A Leadership Style for Every Situation
Leadership is not a one-size-fits-all endeavor. Team members have different needs at different times, which can be addressed by employing various leadership styles. Here are six effective leadership styles that can make a significant impact on team productivity:
The authoritative leader creates teams to accomplish a common vision. The focus is on the end game; how they get there is up to the individuals. These leaders inspire an entrepreneurial attitude in their teams.
These leaders have high expectations and want things done faster and better. This style is best used sparingly, with highly skilled and motivated teams.
Teamwork is the main goal here, as this leadership style strives to create connections that lead to a sense of belonging. It’s best implemented when the team is facing issues with trust, morale or communication.
This leadership style is focused on creating future leaders. It can be used to develop team members’ strengths and improve their performance. It can also help connect individuals’ goals to the organization’s goals.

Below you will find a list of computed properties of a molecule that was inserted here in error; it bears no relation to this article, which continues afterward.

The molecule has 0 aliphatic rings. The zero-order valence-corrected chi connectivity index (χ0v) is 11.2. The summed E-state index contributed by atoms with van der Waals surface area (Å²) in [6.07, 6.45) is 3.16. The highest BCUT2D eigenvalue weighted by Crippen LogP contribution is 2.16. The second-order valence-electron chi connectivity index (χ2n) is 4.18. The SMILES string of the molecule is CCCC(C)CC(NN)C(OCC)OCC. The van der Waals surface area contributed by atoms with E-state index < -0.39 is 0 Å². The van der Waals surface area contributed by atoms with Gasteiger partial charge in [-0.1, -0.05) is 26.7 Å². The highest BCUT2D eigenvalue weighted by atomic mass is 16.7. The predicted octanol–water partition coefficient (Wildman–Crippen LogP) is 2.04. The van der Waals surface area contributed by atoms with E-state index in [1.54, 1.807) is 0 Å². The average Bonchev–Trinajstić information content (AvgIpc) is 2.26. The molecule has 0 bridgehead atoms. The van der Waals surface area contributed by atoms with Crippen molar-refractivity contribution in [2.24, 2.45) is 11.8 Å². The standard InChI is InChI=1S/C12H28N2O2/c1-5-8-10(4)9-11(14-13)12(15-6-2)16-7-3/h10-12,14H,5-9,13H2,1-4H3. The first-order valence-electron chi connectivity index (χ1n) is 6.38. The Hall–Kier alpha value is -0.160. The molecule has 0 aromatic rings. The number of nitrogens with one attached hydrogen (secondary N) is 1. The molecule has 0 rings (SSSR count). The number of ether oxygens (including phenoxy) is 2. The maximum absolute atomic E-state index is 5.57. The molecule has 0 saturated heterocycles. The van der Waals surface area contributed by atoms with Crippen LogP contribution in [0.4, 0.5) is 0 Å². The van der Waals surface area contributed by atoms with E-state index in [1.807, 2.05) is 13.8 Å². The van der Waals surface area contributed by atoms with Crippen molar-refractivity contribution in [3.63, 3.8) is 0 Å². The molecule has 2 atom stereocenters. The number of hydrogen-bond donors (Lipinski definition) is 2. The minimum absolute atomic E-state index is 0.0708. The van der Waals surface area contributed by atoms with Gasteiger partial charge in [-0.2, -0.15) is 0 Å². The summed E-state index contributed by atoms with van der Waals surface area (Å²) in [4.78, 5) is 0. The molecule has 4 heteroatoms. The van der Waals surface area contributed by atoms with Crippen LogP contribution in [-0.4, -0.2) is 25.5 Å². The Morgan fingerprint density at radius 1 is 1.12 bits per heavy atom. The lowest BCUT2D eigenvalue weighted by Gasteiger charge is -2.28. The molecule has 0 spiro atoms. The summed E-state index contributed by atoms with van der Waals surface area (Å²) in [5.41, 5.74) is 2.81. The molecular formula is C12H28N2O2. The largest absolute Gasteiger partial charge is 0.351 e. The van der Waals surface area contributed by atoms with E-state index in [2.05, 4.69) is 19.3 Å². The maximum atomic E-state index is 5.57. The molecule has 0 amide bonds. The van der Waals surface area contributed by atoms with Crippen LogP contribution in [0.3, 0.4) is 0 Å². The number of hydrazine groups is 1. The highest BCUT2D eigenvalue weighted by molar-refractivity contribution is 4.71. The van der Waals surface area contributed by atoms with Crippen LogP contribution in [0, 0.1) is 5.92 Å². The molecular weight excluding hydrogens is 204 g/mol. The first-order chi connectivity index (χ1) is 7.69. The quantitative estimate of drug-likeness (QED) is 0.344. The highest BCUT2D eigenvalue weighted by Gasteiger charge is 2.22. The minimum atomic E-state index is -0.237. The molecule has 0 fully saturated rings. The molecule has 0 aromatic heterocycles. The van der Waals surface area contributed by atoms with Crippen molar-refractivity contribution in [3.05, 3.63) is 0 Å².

This participatory style draws on the skills and knowledge of the entire team to build consensus and work toward common goals. Democratic leaders ask questions and appreciate others’ opinions. This style works best with qualified team members, but not during times of crisis, when quick decisions are required.
This leadership style is characterized by demands, criticism and “do as I say” language. It can be effective during emergencies, such as a takeover attempt, or when no other style is working for a problematic team member. Overdoing coercive leadership can squash creativity and lead to decreased productivity.
Leaders often get stuck in one particular style, which can have negative effects on morale and productivity. Adopting aspects of each of these leadership styles can strengthen your leadership ability, as well as your team.
Measuring Leadership Success
To monitor effectiveness, take a look at your personal and professional goals, your organization’s goals and your team members’ goals. If they are not being met, something needs to change. Also, explore the work climate and morale in your organization. How do people feel about working together?
- Start with detailed plans that define objectives, goals and outcomes.
- Measure progress against these goals and desired outcomes.
- Gather feedback from team members and stakeholders.
- Identify necessary changes.
- Improve processes, tools and practices to implement change.
- Measure success.
Most organizations have the data required to measure outcomes against goals, and the ability to survey stakeholders and team members with informative questionnaires. Consistent monitoring and measuring will provide valuable information to leaders that will translate into long-term success.
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